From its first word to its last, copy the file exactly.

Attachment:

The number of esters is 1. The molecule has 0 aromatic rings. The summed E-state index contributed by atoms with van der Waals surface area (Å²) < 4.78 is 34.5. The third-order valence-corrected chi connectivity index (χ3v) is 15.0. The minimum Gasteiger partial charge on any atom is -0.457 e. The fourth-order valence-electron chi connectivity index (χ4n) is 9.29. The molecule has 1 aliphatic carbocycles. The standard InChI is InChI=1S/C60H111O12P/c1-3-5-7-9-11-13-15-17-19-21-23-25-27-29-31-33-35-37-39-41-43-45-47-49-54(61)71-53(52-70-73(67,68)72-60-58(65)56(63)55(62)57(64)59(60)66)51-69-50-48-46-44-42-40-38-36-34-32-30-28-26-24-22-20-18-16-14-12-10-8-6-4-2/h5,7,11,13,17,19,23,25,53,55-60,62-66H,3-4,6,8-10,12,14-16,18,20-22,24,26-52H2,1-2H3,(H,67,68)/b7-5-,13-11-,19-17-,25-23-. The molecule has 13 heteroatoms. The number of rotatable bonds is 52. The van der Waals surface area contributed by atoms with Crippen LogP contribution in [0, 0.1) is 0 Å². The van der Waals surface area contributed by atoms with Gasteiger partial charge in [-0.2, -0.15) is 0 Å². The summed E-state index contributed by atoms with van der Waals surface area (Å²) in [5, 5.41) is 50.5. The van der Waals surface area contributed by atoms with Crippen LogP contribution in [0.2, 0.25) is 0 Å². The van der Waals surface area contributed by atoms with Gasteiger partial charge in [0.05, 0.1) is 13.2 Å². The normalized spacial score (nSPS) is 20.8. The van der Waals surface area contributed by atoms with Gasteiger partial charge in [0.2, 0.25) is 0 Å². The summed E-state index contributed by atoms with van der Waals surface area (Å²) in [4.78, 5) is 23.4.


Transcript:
The number of esters is 1. The molecule has 0 aromatic rings. The summed E-state index contributed by atoms with van der Waals surface area (Å²) < 4.78 is 34.5. The third-order valence-corrected chi connectivity index (χ3v) is 15.0. The minimum Gasteiger partial charge on any atom is -0.457 e. The fourth-order valence-electron chi connectivity index (χ4n) is 9.29. The molecule has 1 aliphatic carbocycles. The standard InChI is InChI=1S/C60H111O12P/c1-3-5-7-9-11-13-15-17-19-21-23-25-27-29-31-33-35-37-39-41-43-45-47-49-54(61)71-53(52-70-73(67,68)72-60-58(65)56(63)55(62)57(64)59(60)66)51-69-50-48-46-44-42-40-38-36-34-32-30-28-26-24-22-20-18-16-14-12-10-8-6-4-2/h5,7,11,13,17,19,23,25,53,55-60,62-66H,3-4,6,8-10,12,14-16,18,20-22,24,26-52H2,1-2H3,(H,67,68)/b7-5-,13-11-,19-17-,25-23-. The molecule has 13 heteroatoms. The number of rotatable bonds is 52. The van der Waals surface area contributed by atoms with Crippen LogP contribution in [0, 0.1) is 0 Å². The van der Waals surface area contributed by atoms with Gasteiger partial charge in [-0.2, -0.15) is 0 Å². The summed E-state index contributed by atoms with van der Waals surface area (Å²) in [5, 5.41) is 50.5. The van der Waals surface area contributed by atoms with Crippen LogP contribution in [0.2, 0.25) is 0 Å². The van der Waals surface area contributed by atoms with Gasteiger partial charge in [0.05, 0.1) is 13.2 Å². The normalized spacial score (nSPS) is 20.8. The van der Waals surface area contributed by atoms with Gasteiger partial charge in [0.2, 0.25) is 0 Å². The summed E-state index contributed by atoms with van der Waals surface area (Å²) in [4.78, 5) is 23.4.